Judging Music: Roger Scruton
Music lovers are constantly confronted with the question how we might judge between different music styles – from classical music to hip-hop. Are there principles of musical criticism, and if so, do they apply to all forms of music or merely to some?
Music has been a vital part of Western civilisation from ancient times, with a role to play in religion, courtship and domestic life that has profoundly affected the nature of our societies. The growth of listening, as a distinct posture with distinct rewards, encouraged the emergence of music from the church and the private home into the concert hall. And around the concert hall has grown a repertoire that many consider to be one of the greatest artistic achievements of humanity. Increasingly, however, other musics have arisen in competition with the classical tradition - musics that are not always to be listened to, rather than danced to or heard in the background. However, music lovers are constantly confronted with the question how we might judge between the sounds by which we are now surrounded. Are there principles of musical criticism, and if so, do they apply to all forms of music or merely to some? Is there any way that we can compare hip-hop with Indie music, or string quartets with Heavy Metal, and come up with a judgement that discriminates between them? And anyway, why does it matter?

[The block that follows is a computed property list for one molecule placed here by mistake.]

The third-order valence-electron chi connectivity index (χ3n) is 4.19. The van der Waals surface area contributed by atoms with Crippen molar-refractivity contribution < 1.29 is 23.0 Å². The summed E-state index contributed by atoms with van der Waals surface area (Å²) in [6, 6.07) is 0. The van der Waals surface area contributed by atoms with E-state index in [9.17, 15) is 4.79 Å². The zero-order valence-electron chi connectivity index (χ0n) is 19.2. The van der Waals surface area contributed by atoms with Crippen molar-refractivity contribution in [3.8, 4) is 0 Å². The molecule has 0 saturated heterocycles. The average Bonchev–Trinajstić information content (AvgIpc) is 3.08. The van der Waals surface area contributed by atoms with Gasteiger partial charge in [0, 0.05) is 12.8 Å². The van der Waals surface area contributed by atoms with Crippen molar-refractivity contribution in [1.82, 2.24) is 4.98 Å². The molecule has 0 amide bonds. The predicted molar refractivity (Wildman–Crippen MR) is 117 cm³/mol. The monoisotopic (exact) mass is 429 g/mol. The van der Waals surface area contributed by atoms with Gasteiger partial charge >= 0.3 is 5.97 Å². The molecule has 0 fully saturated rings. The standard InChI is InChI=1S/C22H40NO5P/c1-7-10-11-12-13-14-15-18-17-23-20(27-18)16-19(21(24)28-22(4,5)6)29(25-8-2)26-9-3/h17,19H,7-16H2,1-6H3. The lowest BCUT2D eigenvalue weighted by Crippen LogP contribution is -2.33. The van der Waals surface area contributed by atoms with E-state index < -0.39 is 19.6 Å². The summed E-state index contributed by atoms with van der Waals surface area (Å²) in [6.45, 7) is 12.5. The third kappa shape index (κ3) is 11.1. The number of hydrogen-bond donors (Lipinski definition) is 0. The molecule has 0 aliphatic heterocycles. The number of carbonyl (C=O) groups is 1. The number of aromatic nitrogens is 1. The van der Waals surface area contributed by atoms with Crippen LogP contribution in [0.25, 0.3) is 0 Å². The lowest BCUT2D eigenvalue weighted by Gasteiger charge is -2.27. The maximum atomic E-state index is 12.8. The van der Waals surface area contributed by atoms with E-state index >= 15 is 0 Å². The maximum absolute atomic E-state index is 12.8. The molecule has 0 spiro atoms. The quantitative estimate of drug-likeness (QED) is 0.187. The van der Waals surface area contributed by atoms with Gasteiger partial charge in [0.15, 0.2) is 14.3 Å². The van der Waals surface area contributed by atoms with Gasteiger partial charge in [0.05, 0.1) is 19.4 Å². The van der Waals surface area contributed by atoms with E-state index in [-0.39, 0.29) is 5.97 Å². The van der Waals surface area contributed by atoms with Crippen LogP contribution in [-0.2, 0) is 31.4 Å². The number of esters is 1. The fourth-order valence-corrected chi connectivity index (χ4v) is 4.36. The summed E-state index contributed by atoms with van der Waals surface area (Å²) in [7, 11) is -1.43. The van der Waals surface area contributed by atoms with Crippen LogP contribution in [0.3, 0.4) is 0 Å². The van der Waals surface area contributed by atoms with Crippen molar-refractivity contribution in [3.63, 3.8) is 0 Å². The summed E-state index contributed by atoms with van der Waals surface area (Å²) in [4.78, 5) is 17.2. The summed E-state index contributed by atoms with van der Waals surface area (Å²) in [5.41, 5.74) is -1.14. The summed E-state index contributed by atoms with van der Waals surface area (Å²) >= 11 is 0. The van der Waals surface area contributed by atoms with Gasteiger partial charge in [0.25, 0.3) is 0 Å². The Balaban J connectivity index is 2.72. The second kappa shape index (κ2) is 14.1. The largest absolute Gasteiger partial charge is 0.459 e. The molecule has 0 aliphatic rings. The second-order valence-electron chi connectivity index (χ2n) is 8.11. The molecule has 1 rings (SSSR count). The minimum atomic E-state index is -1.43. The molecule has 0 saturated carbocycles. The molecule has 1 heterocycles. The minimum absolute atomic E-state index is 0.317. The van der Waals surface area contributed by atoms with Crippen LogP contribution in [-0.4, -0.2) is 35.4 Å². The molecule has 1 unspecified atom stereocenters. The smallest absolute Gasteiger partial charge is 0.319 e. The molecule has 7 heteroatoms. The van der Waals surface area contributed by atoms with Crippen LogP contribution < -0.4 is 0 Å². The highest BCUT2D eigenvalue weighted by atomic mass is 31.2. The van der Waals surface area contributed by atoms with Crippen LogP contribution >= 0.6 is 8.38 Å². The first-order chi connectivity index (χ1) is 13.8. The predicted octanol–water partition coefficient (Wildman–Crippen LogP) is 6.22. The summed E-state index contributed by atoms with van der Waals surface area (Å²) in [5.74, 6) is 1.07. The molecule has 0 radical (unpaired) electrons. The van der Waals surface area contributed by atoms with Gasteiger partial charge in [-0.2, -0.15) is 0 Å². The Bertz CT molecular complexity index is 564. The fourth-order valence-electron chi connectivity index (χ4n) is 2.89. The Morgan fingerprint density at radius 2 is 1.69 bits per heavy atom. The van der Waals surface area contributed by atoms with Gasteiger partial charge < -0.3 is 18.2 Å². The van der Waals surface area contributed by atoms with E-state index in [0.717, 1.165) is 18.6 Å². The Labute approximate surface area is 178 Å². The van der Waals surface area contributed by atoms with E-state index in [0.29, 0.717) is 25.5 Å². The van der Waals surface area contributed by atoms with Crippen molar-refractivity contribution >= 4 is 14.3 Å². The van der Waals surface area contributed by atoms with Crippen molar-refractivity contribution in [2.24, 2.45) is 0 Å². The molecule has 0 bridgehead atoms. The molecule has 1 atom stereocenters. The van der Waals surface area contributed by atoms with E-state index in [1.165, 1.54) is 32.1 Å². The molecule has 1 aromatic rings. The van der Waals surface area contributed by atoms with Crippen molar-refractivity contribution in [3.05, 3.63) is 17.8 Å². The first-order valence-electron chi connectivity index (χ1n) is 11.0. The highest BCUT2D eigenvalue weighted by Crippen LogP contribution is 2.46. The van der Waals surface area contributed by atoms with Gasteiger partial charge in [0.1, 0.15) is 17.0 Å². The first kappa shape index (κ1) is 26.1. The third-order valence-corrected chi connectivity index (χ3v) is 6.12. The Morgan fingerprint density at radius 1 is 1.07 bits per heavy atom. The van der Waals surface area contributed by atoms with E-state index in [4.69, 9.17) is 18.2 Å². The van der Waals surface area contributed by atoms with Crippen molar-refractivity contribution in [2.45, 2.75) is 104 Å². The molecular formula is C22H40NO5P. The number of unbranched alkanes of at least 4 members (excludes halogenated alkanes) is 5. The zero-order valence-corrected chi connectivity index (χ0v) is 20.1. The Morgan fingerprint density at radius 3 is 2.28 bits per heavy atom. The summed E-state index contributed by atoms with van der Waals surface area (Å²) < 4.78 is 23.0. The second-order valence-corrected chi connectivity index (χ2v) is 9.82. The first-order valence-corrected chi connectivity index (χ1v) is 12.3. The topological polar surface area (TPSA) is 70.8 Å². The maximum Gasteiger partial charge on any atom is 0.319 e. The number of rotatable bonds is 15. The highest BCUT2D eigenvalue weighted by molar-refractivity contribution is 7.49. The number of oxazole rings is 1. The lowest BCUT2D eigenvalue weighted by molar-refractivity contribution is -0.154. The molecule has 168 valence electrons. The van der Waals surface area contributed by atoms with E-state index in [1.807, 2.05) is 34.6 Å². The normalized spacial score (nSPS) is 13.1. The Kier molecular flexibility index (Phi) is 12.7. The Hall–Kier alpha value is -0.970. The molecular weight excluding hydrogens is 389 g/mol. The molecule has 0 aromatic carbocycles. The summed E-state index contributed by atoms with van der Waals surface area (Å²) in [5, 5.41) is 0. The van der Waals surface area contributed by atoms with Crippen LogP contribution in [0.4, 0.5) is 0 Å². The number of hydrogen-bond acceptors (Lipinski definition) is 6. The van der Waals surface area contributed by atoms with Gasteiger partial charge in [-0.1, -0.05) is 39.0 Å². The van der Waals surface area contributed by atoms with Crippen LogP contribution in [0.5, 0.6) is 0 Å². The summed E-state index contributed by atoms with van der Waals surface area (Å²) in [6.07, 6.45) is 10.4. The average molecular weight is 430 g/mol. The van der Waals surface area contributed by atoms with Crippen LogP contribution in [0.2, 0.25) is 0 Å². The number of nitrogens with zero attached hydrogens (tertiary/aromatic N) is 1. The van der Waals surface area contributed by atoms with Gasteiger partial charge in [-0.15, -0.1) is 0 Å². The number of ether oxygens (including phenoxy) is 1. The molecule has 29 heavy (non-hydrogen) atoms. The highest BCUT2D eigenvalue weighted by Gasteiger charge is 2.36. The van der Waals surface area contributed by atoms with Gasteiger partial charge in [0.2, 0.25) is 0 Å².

Roger Scruton is a philosopher and a writer. He has specialized in aesthetics throughout his career. In 1972, he completed a Ph. D. in philosophy at Cambridge University, with a thesis on aesthetics, which formed the basis of his first book Art and Imagination. Nowadays, he is resident scholar of the American Enterprise Institute and Visiting Professor of Philosophy at Oxford University. Scruton has written over 30 books, including The Aesthetics of Music (1997), A Political Philosophy: Arguments for Conservatism (2006), Beauty (2009), Green Philosophy (2012) and Our Church (2012). Scruton has also written a number of general textbooks on philosophy and culture, two novels, and composed two operas.
The Griph-lecture is the annual lecture of the Groningen Institute of Philosophy. This lecture is organized by the Faculty of Philosophy of the University of Groningen, in cooperation with Studium Generale Groningen.